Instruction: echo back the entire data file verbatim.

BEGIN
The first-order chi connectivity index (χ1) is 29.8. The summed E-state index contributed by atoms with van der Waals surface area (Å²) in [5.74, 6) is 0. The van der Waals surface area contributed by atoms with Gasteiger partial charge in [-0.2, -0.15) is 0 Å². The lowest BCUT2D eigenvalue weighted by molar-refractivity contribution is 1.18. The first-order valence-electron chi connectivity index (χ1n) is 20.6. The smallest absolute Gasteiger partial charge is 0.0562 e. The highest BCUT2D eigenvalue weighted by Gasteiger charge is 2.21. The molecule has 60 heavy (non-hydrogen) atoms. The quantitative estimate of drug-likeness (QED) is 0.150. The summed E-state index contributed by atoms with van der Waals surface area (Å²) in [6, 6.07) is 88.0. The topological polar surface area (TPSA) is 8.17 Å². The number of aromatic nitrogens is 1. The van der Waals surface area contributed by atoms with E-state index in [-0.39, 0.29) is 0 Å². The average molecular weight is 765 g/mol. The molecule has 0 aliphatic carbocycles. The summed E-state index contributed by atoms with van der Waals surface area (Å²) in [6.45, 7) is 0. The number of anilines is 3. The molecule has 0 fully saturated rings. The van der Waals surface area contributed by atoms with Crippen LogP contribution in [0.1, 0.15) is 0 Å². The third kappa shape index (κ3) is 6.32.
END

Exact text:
The first-order chi connectivity index (χ1) is 29.8. The summed E-state index contributed by atoms with van der Waals surface area (Å²) in [5.74, 6) is 0. The van der Waals surface area contributed by atoms with Gasteiger partial charge in [-0.2, -0.15) is 0 Å². The lowest BCUT2D eigenvalue weighted by molar-refractivity contribution is 1.18. The first-order valence-electron chi connectivity index (χ1n) is 20.6. The smallest absolute Gasteiger partial charge is 0.0562 e. The highest BCUT2D eigenvalue weighted by Gasteiger charge is 2.21. The molecule has 60 heavy (non-hydrogen) atoms. The quantitative estimate of drug-likeness (QED) is 0.150. The summed E-state index contributed by atoms with van der Waals surface area (Å²) in [6, 6.07) is 88.0. The topological polar surface area (TPSA) is 8.17 Å². The number of aromatic nitrogens is 1. The van der Waals surface area contributed by atoms with E-state index in [-0.39, 0.29) is 0 Å². The average molecular weight is 765 g/mol. The molecule has 0 aliphatic carbocycles. The summed E-state index contributed by atoms with van der Waals surface area (Å²) in [6.45, 7) is 0. The number of anilines is 3. The molecule has 0 fully saturated rings. The van der Waals surface area contributed by atoms with Crippen LogP contribution in [0.1, 0.15) is 0 Å². The third kappa shape index (κ3) is 6.32.